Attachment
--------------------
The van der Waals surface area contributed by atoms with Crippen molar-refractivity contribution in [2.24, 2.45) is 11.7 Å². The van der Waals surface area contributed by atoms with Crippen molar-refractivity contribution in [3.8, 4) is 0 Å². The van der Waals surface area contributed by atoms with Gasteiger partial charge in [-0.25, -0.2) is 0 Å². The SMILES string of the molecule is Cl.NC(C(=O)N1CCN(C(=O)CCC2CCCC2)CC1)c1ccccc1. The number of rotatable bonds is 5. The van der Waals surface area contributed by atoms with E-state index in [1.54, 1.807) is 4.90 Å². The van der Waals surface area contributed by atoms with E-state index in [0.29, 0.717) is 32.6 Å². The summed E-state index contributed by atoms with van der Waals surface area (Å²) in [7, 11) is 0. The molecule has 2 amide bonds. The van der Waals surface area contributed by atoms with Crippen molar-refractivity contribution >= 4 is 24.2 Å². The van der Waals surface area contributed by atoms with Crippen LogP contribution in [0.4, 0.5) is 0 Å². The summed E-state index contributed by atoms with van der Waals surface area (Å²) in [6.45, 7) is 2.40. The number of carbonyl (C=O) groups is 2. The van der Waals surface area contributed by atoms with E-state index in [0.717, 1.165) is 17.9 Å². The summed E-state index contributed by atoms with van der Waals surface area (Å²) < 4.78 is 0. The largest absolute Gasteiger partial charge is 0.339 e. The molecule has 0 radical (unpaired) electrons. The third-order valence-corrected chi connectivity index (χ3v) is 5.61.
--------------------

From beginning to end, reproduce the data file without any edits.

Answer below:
The van der Waals surface area contributed by atoms with Crippen molar-refractivity contribution in [2.24, 2.45) is 11.7 Å². The van der Waals surface area contributed by atoms with Crippen molar-refractivity contribution in [3.8, 4) is 0 Å². The van der Waals surface area contributed by atoms with Gasteiger partial charge in [-0.25, -0.2) is 0 Å². The SMILES string of the molecule is Cl.NC(C(=O)N1CCN(C(=O)CCC2CCCC2)CC1)c1ccccc1. The number of rotatable bonds is 5. The van der Waals surface area contributed by atoms with E-state index in [1.54, 1.807) is 4.90 Å². The van der Waals surface area contributed by atoms with E-state index in [0.29, 0.717) is 32.6 Å². The summed E-state index contributed by atoms with van der Waals surface area (Å²) in [7, 11) is 0. The molecule has 2 amide bonds. The van der Waals surface area contributed by atoms with Crippen molar-refractivity contribution >= 4 is 24.2 Å². The van der Waals surface area contributed by atoms with Crippen LogP contribution in [0.4, 0.5) is 0 Å². The summed E-state index contributed by atoms with van der Waals surface area (Å²) in [6.45, 7) is 2.40. The number of carbonyl (C=O) groups is 2. The van der Waals surface area contributed by atoms with E-state index in [0.717, 1.165) is 17.9 Å². The summed E-state index contributed by atoms with van der Waals surface area (Å²) < 4.78 is 0. The largest absolute Gasteiger partial charge is 0.339 e. The molecule has 0 radical (unpaired) electrons. The third-order valence-corrected chi connectivity index (χ3v) is 5.61.